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Mr. Gray: I am grateful to the hon. Gentleman for giving way a second time. He will have seen the speculation in the newspapers that, as part of the SDR, there is a proposal to cut the Territorial Army from 53,000

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to 40,000 soldiers. It is too early to speculate what may be in the SDR, but if that is the case, will he join us in the No Lobby in voting against it?

Mr. Cook: I must answer the hon. Gentleman not by an evasion, but by what I always tell my Whip, who happens to be sitting not far away, with his feet on the Bench. I am pleased that he is present. My standard response to my regional Whip when he approaches me, which he does from time to time, is that I shall listen to the debate, weigh the arguments and cast my vote according to my judgment at that time. That is not always a welcome response. It has elicited one or two monosyllabic replies, but we are still speaking and we are still comrades, if my hon. Friend allows me to use that term with reference to him in our new climate.

I must answer the hon. Gentleman by saying that I am concerned about the matter. I try to be a man of my word. I shall weigh the arguments at the time, and he will see then.

Mr. Keith Simpson: On the hon. Gentleman's point about the requirement for the reserves to have a senior officer--

Mr. Cook: A more senior officer.

Mr. Simpson: --a more senior officer as their spokesman at the Ministry of Defence, I must declare an interest. The present director of reserve forces and cadets, Brigadier Richard Holmes, who is a Territorial Army officer, is one of my oldest friends and a former colleague. Given his wide experience and his knowledge of, and contacts among, senior officers, most people would argue that, whatever the outcome of the strategic defence review with regard to the reserves, as the first reserve officer he has probably played a more influential part than if he had been some three-star regular officer. I wanted to put that on record.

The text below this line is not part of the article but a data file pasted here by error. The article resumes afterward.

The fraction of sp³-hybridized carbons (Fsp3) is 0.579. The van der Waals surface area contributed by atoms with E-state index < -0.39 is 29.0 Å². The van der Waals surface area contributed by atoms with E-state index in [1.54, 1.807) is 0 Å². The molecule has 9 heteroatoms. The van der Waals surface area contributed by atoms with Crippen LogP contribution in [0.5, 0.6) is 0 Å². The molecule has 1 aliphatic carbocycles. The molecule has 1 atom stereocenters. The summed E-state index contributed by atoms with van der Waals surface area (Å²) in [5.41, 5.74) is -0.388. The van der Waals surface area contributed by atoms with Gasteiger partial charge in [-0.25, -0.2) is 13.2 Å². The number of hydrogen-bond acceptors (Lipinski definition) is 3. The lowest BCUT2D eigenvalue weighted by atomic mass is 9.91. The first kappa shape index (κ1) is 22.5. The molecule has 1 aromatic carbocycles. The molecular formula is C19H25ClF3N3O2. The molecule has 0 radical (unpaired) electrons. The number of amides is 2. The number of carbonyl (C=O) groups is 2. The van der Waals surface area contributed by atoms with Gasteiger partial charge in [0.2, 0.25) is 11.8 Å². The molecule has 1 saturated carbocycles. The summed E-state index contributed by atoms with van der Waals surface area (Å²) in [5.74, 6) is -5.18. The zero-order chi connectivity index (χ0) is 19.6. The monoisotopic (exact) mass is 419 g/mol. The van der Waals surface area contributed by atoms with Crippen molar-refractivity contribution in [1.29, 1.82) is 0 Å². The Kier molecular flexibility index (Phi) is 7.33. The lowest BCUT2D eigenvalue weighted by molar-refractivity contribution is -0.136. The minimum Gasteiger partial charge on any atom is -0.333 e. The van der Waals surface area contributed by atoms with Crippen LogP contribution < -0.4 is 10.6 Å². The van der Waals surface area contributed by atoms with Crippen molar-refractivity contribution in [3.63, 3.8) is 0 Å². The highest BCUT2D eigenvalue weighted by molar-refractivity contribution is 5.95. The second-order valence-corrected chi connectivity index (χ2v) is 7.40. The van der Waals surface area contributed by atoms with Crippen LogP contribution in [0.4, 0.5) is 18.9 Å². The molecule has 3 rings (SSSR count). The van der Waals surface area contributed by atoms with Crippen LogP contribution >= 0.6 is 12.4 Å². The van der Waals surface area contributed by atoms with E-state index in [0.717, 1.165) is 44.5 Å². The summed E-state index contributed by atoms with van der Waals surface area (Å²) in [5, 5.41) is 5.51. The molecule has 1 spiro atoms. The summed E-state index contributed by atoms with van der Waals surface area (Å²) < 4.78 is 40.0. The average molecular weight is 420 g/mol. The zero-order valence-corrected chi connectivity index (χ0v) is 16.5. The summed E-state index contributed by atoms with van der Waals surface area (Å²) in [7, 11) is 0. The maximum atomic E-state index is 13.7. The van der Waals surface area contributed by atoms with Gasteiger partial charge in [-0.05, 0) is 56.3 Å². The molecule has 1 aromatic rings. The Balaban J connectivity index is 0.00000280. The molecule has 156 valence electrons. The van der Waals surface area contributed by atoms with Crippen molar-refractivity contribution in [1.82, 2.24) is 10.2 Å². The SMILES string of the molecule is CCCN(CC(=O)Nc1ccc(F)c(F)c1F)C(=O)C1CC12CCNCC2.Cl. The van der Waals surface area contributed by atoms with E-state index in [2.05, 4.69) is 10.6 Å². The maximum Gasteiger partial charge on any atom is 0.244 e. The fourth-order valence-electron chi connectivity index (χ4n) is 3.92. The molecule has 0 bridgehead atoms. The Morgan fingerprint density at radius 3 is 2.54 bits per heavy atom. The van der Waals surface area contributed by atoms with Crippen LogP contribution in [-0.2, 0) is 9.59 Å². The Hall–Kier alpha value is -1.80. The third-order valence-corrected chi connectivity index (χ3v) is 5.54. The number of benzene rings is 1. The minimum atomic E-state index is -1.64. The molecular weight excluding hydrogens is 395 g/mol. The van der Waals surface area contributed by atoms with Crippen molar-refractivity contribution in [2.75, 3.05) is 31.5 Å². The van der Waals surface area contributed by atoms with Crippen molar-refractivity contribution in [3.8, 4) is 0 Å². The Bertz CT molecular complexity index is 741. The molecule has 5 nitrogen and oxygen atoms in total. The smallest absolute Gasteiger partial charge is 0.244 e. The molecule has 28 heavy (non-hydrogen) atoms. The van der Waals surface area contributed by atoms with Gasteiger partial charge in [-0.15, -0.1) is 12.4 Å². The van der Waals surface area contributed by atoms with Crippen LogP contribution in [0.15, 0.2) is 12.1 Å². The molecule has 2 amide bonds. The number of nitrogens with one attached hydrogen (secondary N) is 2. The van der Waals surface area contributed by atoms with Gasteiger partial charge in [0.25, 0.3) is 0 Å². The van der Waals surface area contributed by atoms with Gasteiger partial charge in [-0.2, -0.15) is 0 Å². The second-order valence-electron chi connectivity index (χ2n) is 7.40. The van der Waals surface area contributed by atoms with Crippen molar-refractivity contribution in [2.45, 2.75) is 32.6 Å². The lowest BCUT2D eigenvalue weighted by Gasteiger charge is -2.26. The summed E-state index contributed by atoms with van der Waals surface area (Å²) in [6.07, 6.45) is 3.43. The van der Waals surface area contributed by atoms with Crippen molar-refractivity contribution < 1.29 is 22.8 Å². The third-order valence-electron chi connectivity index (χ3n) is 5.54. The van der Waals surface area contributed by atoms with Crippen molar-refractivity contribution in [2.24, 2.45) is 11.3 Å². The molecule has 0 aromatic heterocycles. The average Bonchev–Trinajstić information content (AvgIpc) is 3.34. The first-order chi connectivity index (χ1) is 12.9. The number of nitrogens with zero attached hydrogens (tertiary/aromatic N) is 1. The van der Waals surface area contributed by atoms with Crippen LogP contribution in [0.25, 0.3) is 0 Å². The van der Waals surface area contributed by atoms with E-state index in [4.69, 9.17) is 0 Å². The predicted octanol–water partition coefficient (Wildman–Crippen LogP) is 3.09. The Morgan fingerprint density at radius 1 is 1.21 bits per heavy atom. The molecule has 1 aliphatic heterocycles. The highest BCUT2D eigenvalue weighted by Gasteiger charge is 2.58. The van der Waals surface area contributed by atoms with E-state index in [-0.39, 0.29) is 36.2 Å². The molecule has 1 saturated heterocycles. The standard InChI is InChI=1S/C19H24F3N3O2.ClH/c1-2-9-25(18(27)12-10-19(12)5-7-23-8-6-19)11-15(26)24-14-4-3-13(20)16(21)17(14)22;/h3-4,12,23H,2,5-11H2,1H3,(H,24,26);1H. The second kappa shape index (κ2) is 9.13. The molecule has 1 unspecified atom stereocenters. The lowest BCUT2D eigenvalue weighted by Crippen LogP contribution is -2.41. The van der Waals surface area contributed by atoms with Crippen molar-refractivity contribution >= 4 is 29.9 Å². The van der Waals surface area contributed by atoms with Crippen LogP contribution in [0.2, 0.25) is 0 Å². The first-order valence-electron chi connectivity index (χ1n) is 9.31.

Mr. Cook: I am happy to agree with the hon. Gentleman. I in no way want to detract from the job that Brigadier Holmes has done. I have the utmost regard, respect and admiration for him, as I have for Brigadier Nick Hepburn, who plays a similar role in the north-east.

My argument is that, in the United States, there is a two-star general with overall responsibility for reserve concerns. If we had a two-star general with the extra brassware on his shoulder--more than a brigadier, although he could have a brigadier as his adviser--the fact that he had the higher rank would give his word heavier weight in any argument. That is a truism. If the hon. Gentleman disagrees with that assessment, we shall have to agree to differ.

Finally, I strongly associate myself with the words of the hon. Member for Salisbury and the hon. and learned Member for North-East Fife with reference to the Chinook disaster on the Mull of Kintyre. My questions have never been satisfactorily answered. The inquiry was constrained by the remit that it was given at the time. The matter deserves a fresh airing. None of us can rest easy until then.

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7.25 pm

Mr. Geoffrey Clifton-Brown (Cotswold): This is the first RAF debate in which I have participated since I have been in the House. I confess that my knowledge is not as detailed or of such long standing as that of other hon. Members, but I wish to participate in the debate because I have almost completed a year's secondment with the RAF under the parliamentary scheme.